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A fitting celebration

The BBC National Orchestra of Wales
plays Ravel, Hoddinott and Vaughan Williams,
reviewed by REX HARLEY


What a glorious piece of programming: the lushness of Ravel's Shéhérazade; Vaughan Williams' icy Sinfonia Antartica and, in between, Alun Hoddinot's dynamic Symphony No 7. My mouth was watering anyway, but sad to relate, the mix was clearly less enticing to most Cardiff concert-goers; St David's Hall on Friday 18 February 2005 was barely half full. Of course, professional orchestras and singers give of their best whatever the size of the audience, but I tend to think they deserve better.

It should have been Katerina Karneus singing Shéhérazade but she was indisposed so, at a few days' notice, her place was taken by Ailish Tynan, one of the current BBC New Generation Artists. Her voice has, as yet, neither the maturity nor flexibility of Ms Karneus but her performance was strong on dramatic colouring and purity of tone. The first of the three songs, Asie, calls for a wide range of emotion, from tenderness to almost sadistic glee: 'Je voudrais voir des assassins souriants/du bourreau qui coupe un cou d'innocent.' ('I should like to see assassins smiling/ as the executioner cuts off an innocent head'). Ms Tynan fairly snarled 'assassins souriants', and, most importantly, gave the impression that she was seeing, in imagination, every facet of the luxurious Orient so lovingly described in Tristan Klingsor's poetry. Her diction too was spot-on and, when it was required, she demonstrated the full range and impressive power of her voice. She was equally at home in the languorous Flute Enchantée and L'Indifférent, delivering the latter with understated wistfulness.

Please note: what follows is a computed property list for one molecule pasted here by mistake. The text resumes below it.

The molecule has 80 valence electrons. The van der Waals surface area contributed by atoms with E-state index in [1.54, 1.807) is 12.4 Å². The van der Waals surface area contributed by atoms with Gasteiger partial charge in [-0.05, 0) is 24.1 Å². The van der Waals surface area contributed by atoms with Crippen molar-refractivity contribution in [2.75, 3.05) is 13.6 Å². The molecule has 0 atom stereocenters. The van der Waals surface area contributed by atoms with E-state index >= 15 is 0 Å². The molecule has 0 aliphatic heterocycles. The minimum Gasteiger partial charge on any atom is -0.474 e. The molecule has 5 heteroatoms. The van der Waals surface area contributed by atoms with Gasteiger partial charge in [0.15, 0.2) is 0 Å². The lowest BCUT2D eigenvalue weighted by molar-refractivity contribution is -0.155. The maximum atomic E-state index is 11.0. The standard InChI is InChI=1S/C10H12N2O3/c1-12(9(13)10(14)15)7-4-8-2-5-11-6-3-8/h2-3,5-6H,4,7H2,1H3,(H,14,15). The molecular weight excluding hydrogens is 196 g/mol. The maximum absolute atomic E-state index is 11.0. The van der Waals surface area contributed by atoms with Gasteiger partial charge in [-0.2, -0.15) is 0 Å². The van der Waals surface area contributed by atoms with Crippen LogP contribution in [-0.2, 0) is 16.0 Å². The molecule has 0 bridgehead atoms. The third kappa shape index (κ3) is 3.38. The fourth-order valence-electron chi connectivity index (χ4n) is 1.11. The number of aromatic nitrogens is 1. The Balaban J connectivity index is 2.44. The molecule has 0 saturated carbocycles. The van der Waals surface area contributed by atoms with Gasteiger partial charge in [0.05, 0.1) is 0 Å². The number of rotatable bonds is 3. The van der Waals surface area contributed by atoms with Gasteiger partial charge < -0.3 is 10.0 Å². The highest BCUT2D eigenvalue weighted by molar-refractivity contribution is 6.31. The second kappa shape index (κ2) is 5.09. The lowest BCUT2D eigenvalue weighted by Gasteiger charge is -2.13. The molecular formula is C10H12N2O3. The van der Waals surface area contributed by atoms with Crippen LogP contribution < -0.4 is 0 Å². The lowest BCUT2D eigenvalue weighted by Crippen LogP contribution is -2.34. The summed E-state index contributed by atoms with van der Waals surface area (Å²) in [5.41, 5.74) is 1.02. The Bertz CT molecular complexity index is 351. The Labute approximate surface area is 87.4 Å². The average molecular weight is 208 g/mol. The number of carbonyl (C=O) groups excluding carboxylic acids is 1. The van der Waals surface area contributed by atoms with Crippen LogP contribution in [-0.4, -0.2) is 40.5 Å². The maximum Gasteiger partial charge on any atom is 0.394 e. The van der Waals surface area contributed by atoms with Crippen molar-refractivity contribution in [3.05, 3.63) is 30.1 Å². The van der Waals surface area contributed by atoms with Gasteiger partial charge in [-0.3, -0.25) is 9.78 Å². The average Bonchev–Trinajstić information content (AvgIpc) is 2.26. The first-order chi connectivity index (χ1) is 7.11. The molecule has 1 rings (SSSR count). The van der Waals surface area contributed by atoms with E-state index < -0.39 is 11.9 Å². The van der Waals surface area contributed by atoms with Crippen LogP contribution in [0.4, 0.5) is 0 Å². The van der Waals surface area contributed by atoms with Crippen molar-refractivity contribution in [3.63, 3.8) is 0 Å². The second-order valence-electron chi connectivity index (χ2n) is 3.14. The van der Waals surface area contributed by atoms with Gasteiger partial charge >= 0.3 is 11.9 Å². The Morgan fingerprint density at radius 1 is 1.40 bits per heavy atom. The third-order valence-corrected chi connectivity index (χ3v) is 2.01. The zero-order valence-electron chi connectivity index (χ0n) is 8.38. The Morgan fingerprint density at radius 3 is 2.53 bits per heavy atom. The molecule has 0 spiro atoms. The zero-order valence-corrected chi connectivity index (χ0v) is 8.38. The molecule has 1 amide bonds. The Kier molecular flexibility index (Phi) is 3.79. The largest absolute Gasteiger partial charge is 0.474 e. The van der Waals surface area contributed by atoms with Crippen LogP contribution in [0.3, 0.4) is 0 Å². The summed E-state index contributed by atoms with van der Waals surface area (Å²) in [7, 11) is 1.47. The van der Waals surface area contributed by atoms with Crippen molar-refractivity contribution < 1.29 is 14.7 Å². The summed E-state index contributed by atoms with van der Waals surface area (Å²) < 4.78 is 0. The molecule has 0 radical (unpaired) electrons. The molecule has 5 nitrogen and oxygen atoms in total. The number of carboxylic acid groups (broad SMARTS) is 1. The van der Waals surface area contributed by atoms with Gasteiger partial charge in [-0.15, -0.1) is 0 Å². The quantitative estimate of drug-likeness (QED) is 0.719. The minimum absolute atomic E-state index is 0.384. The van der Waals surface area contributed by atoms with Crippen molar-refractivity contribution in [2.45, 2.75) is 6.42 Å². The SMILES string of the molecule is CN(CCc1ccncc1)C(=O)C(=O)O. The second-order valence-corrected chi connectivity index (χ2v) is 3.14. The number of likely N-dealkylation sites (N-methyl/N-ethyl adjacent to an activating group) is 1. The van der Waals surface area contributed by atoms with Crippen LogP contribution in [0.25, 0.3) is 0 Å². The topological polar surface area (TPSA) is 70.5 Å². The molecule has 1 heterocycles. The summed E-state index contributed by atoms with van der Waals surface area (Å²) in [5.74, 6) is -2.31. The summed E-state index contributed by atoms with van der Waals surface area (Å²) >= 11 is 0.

Ravel was a master of orchestral colour: Vaughan Williams also, not least because of the short but significant time he spent as Ravel's pupil. The Sinfonia Antartica was written much later, nearly forty five years afterwards, but the evocation of place and atmosphere owes much to the lessons learned from Ravel. Effectively, the piece is as much a tone-poem as a symphony, stemming as it did from Vaughan Williams' earlier film score for Scott of the Antarctic. There are icebergs; there are blizzards; there are even, briefly, playful penguins. But the remarkable thing about the symphony is that the composer manages to capture the inhospitable grandeur of an almost featureless landscape through purely musical means; and what a live performance reveals is the subtlety of those means; the way the sections and soloists within the orchestra effect the shifting moods.

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Copyright © 28 February 2005 Rex Harley, Cardiff UK


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